Surely we can find a spot for Jesse Foppert on here somewhere!!! I’m looking forward to seeing this list in a few years time when Posey has established himself and guys like Villalona, Crawford, Noonan are options for the line up and Bumgarner and Alderson are established big leaguers.

  5. obsessivegiantscompulsive - Aug 26, 2009 at 11:48 AM

    Luck?
    First off, it should be noted that his strikeout rate all through the minors was very good, no more than the 15% of ABs that the good hitters achieve or lower. That’s even though he was regularly much younger than the league (for example, in 2007, he was 20 YO and the average age in the league was 22.8 for hitters, 23.0 for pitchers, but still had a higher OPS than the league). He has basically continued that in the majors at age 22, and he should only get better as he develops.
    In addition, a hitter’s BABIP is individual to his talents, and his BABIP in his breakout year in 2008 was .387 in San Jose, .355 in Connecticut: it has been .354 in the majors, and pretty steadily so, .356 last season in 145 AB, .353 in 450 AB this season.
    Here are his splits by month since joining the majors:
    Aug08: .393/.397/.554/.950, .420 BABIP, 1W/6K in 56 AB, 56 AB/HR
    Sep08: .315/.333/.449/.783, .317 BABIP, 3W/8K in 89 AB, 45 AB/HR
    Apr09: .307/.350/.440/.790, .355 BABIP, 5W/12K in 75 AB, 75 AB/HR
    May09: .309/.350/.489/.839, .338 BABIP, 5W/12K in 94 AB, 47 AB/HR
    Jun09: .394/.459/.745/1.203, .403 BABIP, 13W/16K in 94 AB, 12 AB/HR
    Jul09: .298/.327/.529/.856, .313 BABIP, 5W/17K in 104 AB, 21 AB/HR
    Aug09: .349/.409/.542/.951, .366 BABIP, 8W/10K in 83 AB, 28 AB/HR
    His months have been pretty consistent. So if you are saying that he’s been lucky each and every month, I find that hard to take.
    Take for example, someone who was lucky, Joe Charboneau:
    Apr80: .354/.439/.563/1.001, .359 BABIP, 8W/7K in 48 AB, 16 AB/HR
    May80: .244/.289/.456/.744, .266 BABIP, 5W/22K in 90 AB, 18 AB/HR
    Jun80: .326/.417/.483/.901, .333 BABIP, 12W/8K in 89 AB, 30 AB/HR
    Jul80: .299/.351/.478/.829, .327 BABIP, 6W/13K in 67 AB, 22 AB/HR
    Aug80: .268/.341/.518/.859, .240 BABIP, 13W/10K in 112 AB, 16 AB/HR
    Sep80: .277/.333/.426/.759, .297 BABIP, 5W/10K in 47 AB, 24 AB/HR
    We know his career ended badly, hence why he was lucky. His BABIP fell below the .300 mean for the average hitter that we use today (not sure if that held back then) 2 times very badly, was average one month, above in the other 3, but 2 of those were not full months. In the 3 months he played most of the month, 2 of them were the below months, and significantly below.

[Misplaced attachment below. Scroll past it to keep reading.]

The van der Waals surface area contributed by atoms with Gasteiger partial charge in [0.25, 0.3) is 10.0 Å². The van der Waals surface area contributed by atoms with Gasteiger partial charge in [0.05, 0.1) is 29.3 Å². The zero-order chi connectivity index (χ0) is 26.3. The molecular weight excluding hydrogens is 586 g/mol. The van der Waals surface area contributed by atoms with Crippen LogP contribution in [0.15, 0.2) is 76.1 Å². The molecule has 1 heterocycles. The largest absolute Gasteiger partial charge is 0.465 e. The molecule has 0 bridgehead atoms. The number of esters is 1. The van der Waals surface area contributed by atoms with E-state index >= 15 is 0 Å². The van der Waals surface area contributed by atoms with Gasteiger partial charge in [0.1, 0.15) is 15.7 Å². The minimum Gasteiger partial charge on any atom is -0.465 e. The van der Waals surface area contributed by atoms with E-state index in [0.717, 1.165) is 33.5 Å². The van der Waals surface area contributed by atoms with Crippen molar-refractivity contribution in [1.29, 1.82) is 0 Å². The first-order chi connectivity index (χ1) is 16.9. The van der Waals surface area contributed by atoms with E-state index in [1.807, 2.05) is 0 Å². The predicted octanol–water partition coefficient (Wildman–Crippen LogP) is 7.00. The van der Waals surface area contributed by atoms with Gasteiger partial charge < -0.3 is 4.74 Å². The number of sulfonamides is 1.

Sandoval each and every month has been above the .300 mean talent in the majors. I would find it hard to believe if you are saying that a hitter can be lucky in 7 months stretched over 2 seasons while he was a good hitter (by his contact rate).

  6. bostongiantsfan - Aug 26, 2009 at 2:06 PM

    Nate Schierholtz was born 2/15/84, making him 25. It’s absurd to suggest that he is “too old to be anything more than marginal major leaguers,” especially given such a limited sample size of playing time. He has one of the strongest RF arms in baseball, has shown the ability to hit for average (>.300 off the bench this year) and, with increased playing time, I believe his power #s will also increase. He’ll be .300/20 hr/80 rbi guy playing everyday next year. If that’s marginal, you’re obviously a yankee fan.

  7. Thomas Wolff - Aug 26, 2009 at 2:32 PM

    lol Jesse Foppert?? You know he is currently pitching for the Giants double-A affiliate? Foppert was such a disappointment!

  8. DrAddAHip - Aug 26, 2009 at 7:33 PM

    Foppert wasn’t a joke when he arrived on the scene. He isn’t a joke today, either. A torn rotator cuff and the subsequent surgery were the stumbling block of his career. He is no longer pitching for the Giants AA affliate; he was released at mid-summer. He was given a lot of time to return to form, but in the end it just did not happen. He has nothing to be ashamed of, he was good and made it to the Show. Thomas, you & I didn’t.
    He and Torrealba were traded to the Mariners for Winn.

  9. Alireza - Sep 14, 2009 at 1:43 PM

    JL must have never seen pre-2008 (and even 2008) Vladimir Guerrero. Sandoval can be a free swinger because he is able to make hard contact. Also, since he doesn’t have as much power as Vlad, his BABIP will be higher, as home runs reduce BABIP.

  10. affiliate networks comparison - Dec 23, 2009 at 11:05 AM

    I am am excited too with this question.

  11. Mattie D. Franco - Feb 4, 2010 at 9:28 AM

    It was fascinating. You seem very knowledgeable in your field.